The ‘Thain Tax’ has been imposed!

Already President Obama looks like a prized fighter in the middle of championship match. He is consistently jabbing, his potent offence so far, but, his critics remain a formidable opponent. He has now ordered the capping of executive compensation for financial institutions receiving government aid. It was hard to accept ‘Government Employees’ being paid so much!

The US$ is stronger in the O/N trading session. Currently it is higher against 13 of the 16 most actively traded currencies, in a ‘whippy’ trading range.

Forex heatmap

Well we experienced a mild surprise in yesterday’s US private employment report. Companies cut -522k jobs last month after a dismal holiday sales season. The drop was less than analysts had anticipated (-528k) and followed a revised cut of -659k (-693k) for Dec. Perhaps this number will set us up for another surprise on Friday. Employers remain persistent and consistent in their firing policies; the blame is being put squarely on the credit markets and sub-sectors of housing and manufacturing which threaten to push global economies into a deeper recession. This will lead to a trickle down effect impeding consumer spending even further (it is still the largest variable of the equation, representing 70% of the economy). It is worth noting that ADP revised its methodology last year to try and eliminate the wide spread between its calculations and the NFP payroll numbers. Consensus at the moment has the US economy shedding another -535k+ jobs and pushing the unemployment rate to a 16-year high of 7.5%. Digging deeper into the ADP report, it shows that the weakness was broad-based. Large businesses (+500 employees) saw employment decline -92k, while medium-size businesses (50-499) declined -255k. Employment amongst the small-size (less than 50) declined -175k. Analysts conclude that the ‘sharply falling employment at medium and small-size businesses indicates that the recession continues to spread well beyond manufacturing and housing-related activities.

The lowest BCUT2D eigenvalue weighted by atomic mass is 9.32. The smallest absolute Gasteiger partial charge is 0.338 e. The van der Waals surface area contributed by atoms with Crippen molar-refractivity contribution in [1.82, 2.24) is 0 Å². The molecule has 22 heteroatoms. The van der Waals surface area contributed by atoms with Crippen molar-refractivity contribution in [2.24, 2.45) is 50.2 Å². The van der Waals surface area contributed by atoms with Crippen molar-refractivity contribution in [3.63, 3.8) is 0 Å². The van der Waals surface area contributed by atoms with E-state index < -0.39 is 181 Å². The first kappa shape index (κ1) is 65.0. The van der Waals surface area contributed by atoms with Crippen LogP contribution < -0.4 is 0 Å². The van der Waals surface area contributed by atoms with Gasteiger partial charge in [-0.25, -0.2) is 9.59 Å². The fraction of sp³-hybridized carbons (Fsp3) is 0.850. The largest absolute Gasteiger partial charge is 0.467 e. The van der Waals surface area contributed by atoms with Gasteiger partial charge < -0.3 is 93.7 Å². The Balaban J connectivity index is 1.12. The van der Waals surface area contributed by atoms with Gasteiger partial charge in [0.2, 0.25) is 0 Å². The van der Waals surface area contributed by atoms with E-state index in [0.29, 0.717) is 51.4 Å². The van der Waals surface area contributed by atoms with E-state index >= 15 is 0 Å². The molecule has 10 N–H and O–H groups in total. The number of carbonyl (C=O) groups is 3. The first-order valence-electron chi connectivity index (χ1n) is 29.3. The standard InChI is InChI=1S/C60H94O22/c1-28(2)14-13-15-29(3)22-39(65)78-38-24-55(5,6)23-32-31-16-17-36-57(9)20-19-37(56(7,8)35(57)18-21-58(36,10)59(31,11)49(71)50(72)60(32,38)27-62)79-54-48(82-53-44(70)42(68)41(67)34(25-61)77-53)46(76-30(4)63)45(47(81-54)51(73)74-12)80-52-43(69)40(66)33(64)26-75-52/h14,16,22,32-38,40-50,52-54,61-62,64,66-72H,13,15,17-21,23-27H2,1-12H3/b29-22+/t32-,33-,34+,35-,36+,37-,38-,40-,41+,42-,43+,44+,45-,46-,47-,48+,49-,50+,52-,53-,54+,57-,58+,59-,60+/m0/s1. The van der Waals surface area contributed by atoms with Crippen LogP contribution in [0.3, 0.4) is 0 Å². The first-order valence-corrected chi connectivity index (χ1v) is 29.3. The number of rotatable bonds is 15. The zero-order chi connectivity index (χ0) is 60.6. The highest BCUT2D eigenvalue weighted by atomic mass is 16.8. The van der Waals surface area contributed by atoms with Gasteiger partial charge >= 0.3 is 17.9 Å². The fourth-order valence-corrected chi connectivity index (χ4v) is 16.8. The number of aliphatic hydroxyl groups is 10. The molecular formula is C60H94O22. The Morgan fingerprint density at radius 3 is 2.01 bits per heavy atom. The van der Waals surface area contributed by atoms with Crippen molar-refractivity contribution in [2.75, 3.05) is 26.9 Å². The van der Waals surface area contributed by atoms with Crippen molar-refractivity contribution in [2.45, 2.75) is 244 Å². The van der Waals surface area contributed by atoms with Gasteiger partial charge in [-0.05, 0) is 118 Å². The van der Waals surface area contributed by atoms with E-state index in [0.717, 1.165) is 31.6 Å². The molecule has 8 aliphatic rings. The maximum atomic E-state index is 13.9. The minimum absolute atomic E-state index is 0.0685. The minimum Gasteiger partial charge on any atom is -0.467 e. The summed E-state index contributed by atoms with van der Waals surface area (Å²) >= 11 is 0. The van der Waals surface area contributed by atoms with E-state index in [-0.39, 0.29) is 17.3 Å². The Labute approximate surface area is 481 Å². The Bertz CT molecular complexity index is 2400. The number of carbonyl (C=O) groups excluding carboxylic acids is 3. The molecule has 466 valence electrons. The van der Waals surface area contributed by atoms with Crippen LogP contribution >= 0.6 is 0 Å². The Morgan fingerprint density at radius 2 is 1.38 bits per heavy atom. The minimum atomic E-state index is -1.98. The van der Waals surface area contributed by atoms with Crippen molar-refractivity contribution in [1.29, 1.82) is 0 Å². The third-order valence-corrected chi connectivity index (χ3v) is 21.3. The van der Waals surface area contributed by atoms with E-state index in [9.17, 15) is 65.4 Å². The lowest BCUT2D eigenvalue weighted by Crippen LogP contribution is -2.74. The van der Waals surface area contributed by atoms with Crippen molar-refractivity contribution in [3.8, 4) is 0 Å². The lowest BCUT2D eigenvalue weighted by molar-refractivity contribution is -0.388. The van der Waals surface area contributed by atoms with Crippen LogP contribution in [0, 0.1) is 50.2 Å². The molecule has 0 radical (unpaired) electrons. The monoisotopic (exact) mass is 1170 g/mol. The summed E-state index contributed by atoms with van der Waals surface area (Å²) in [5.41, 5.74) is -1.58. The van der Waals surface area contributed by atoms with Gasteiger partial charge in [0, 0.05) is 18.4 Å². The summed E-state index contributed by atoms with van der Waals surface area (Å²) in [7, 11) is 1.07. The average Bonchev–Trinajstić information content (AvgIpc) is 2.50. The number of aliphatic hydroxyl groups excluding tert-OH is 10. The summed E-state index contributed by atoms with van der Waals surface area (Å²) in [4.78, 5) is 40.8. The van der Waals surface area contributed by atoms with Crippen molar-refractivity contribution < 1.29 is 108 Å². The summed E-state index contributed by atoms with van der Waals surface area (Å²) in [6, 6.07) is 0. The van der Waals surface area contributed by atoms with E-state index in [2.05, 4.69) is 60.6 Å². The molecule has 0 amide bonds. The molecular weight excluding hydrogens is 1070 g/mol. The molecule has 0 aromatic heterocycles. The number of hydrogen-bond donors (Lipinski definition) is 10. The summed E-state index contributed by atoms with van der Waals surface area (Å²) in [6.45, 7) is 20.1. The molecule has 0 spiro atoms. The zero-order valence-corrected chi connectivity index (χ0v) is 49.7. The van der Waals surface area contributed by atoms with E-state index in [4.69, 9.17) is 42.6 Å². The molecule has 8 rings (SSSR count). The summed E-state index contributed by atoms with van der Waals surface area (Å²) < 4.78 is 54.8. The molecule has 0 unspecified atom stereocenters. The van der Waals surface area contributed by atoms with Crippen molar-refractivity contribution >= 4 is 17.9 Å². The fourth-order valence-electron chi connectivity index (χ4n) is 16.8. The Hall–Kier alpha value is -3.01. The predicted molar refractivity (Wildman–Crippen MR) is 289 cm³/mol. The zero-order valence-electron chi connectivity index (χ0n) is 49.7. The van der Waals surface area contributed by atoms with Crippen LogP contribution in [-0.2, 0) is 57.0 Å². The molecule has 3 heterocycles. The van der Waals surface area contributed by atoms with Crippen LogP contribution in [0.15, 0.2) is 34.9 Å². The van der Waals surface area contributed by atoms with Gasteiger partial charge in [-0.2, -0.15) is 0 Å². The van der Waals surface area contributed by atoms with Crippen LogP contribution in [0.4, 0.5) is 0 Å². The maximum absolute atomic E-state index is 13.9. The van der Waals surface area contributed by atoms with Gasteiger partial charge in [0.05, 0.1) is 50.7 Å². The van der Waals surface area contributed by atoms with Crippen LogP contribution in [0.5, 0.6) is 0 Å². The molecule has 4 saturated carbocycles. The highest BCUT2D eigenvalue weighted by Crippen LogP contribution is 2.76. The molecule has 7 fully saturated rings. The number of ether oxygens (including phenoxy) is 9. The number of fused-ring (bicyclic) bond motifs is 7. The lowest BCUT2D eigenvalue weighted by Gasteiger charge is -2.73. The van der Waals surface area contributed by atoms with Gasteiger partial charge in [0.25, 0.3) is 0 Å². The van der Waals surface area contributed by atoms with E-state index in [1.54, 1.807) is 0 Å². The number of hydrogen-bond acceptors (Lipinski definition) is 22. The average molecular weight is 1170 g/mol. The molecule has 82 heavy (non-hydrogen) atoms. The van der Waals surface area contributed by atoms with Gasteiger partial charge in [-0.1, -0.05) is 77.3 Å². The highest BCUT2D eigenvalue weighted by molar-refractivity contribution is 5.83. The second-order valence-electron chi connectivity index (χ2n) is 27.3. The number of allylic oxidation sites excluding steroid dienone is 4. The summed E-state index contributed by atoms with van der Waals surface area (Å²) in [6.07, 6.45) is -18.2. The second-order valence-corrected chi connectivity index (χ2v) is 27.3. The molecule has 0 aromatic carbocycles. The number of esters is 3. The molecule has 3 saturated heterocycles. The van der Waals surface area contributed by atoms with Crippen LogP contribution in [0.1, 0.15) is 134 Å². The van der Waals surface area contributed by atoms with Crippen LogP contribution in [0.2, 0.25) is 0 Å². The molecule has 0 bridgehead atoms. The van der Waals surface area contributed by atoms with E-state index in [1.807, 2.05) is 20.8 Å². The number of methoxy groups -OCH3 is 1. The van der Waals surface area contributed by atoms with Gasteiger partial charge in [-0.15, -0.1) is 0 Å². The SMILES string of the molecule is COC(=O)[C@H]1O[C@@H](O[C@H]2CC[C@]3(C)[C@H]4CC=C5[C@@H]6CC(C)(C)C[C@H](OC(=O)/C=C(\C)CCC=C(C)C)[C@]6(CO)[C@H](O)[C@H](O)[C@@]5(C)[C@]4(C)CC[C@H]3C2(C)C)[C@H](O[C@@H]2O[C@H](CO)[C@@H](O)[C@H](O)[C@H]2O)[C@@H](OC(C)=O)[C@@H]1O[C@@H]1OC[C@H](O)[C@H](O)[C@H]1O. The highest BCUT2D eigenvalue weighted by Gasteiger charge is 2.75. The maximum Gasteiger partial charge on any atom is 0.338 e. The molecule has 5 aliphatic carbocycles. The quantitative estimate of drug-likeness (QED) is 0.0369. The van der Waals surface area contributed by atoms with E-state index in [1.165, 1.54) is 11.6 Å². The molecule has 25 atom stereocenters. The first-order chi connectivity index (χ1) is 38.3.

The ISM non-manufacturing index bounced back this month, following in the footsteps of its sister manufacturing report. Even with the positive uptick, analysts remain cautiously optimistic, especially since both reports still suggest that the services and manufacturing sectors in the US are contracting, albeit at a slower pace. After plunging to a record low in Dec. the index has edged up gradually, increasing to +42.9 for Jan. as the subcomponents like new orders (41.6), business activity (44.2), imports (40.5) and prices paid (42.5) all moved up during the month. Offsetting this strength, new export orders declined to 39.0, which suggests that the weakness abroad is intensifying. But, on the positive side it may also suggest that domestic activity may be strengthening!

The US$ currently is higher against the EUR -0.17%, JPY -0.23%, GBP -0.17%, CHF -0.18%. The commodity currencies are mixed this morning, CAD -0.20% and AUD +0.74%. The loonie remained little changed despite an appetite for the currency on the back of some M&A requirements coupled with commodities remaining better bid all day. Risk aversion trading strategies continues to dominate the currency’s value, as investors seek a percentage of safer heaven assets rather than higher yielding commodity currencies in abundance. Pessimism expressed in lower equity markets has nervous investors unsettled about wagering the ‘farm’. North American employment data at the end of this week will provide a directional play, but until then, flows and sentiment will dictate an erratic path. In this current market mood, traders are content in buying USD on pull backs.